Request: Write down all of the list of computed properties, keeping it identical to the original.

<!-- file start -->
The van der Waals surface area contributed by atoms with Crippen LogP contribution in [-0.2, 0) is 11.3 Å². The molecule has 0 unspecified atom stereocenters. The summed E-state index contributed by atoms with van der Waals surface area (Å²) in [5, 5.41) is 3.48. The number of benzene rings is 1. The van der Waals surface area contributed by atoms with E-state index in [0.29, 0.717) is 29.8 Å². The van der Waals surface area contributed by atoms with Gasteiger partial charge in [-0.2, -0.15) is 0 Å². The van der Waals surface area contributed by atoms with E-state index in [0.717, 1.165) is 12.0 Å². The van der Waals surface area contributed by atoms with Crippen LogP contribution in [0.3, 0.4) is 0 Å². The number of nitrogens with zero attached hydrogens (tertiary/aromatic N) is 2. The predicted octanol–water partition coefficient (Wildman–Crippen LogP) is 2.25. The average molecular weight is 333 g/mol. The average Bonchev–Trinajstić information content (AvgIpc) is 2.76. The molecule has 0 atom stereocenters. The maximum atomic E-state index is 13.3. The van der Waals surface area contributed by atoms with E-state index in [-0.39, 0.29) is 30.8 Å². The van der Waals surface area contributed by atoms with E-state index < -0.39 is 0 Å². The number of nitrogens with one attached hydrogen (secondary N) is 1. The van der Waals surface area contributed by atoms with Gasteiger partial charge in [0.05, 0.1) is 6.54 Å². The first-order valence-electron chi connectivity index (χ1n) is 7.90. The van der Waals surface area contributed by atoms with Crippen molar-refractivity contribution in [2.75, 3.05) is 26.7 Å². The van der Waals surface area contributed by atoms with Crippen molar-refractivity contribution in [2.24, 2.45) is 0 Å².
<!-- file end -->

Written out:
The van der Waals surface area contributed by atoms with Crippen LogP contribution in [-0.2, 0) is 11.3 Å². The molecule has 0 unspecified atom stereocenters. The summed E-state index contributed by atoms with van der Waals surface area (Å²) in [5, 5.41) is 3.48. The number of benzene rings is 1. The van der Waals surface area contributed by atoms with E-state index in [0.29, 0.717) is 29.8 Å². The van der Waals surface area contributed by atoms with Gasteiger partial charge in [-0.2, -0.15) is 0 Å². The van der Waals surface area contributed by atoms with E-state index in [0.717, 1.165) is 12.0 Å². The van der Waals surface area contributed by atoms with Crippen LogP contribution in [0.3, 0.4) is 0 Å². The number of nitrogens with zero attached hydrogens (tertiary/aromatic N) is 2. The predicted octanol–water partition coefficient (Wildman–Crippen LogP) is 2.25. The average molecular weight is 333 g/mol. The average Bonchev–Trinajstić information content (AvgIpc) is 2.76. The molecule has 0 atom stereocenters. The maximum atomic E-state index is 13.3. The van der Waals surface area contributed by atoms with E-state index in [-0.39, 0.29) is 30.8 Å². The van der Waals surface area contributed by atoms with E-state index < -0.39 is 0 Å². The number of nitrogens with one attached hydrogen (secondary N) is 1. The van der Waals surface area contributed by atoms with Gasteiger partial charge in [0.05, 0.1) is 6.54 Å². The first-order valence-electron chi connectivity index (χ1n) is 7.90. The van der Waals surface area contributed by atoms with Crippen molar-refractivity contribution in [2.75, 3.05) is 26.7 Å². The van der Waals surface area contributed by atoms with Crippen molar-refractivity contribution in [2.24, 2.45) is 0 Å².